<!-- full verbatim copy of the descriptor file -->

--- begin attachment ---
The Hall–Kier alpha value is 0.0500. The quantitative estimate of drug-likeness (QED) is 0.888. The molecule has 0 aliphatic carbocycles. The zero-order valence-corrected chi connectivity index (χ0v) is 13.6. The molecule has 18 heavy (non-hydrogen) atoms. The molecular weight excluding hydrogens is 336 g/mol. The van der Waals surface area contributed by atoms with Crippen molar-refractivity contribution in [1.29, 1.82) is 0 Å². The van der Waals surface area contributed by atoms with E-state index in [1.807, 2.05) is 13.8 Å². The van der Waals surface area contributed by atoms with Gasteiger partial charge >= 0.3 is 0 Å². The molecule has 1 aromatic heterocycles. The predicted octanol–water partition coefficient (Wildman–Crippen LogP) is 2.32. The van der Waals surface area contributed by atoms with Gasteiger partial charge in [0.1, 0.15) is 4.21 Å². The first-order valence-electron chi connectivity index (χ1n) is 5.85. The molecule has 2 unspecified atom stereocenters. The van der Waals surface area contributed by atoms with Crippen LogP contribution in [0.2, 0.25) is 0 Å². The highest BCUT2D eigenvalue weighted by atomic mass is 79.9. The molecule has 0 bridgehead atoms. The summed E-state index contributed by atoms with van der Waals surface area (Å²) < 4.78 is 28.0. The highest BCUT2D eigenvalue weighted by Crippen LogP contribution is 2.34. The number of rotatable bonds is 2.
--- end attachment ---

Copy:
The Hall–Kier alpha value is 0.0500. The quantitative estimate of drug-likeness (QED) is 0.888. The molecule has 0 aliphatic carbocycles. The zero-order valence-corrected chi connectivity index (χ0v) is 13.6. The molecule has 18 heavy (non-hydrogen) atoms. The molecular weight excluding hydrogens is 336 g/mol. The van der Waals surface area contributed by atoms with Crippen molar-refractivity contribution in [1.29, 1.82) is 0 Å². The van der Waals surface area contributed by atoms with E-state index in [1.807, 2.05) is 13.8 Å². The van der Waals surface area contributed by atoms with Gasteiger partial charge >= 0.3 is 0 Å². The molecule has 1 aromatic heterocycles. The predicted octanol–water partition coefficient (Wildman–Crippen LogP) is 2.32. The van der Waals surface area contributed by atoms with Gasteiger partial charge in [0.1, 0.15) is 4.21 Å². The first-order valence-electron chi connectivity index (χ1n) is 5.85. The molecule has 2 unspecified atom stereocenters. The van der Waals surface area contributed by atoms with Crippen LogP contribution in [0.2, 0.25) is 0 Å². The highest BCUT2D eigenvalue weighted by atomic mass is 79.9. The molecule has 0 bridgehead atoms. The summed E-state index contributed by atoms with van der Waals surface area (Å²) < 4.78 is 28.0. The highest BCUT2D eigenvalue weighted by Crippen LogP contribution is 2.34. The number of rotatable bonds is 2.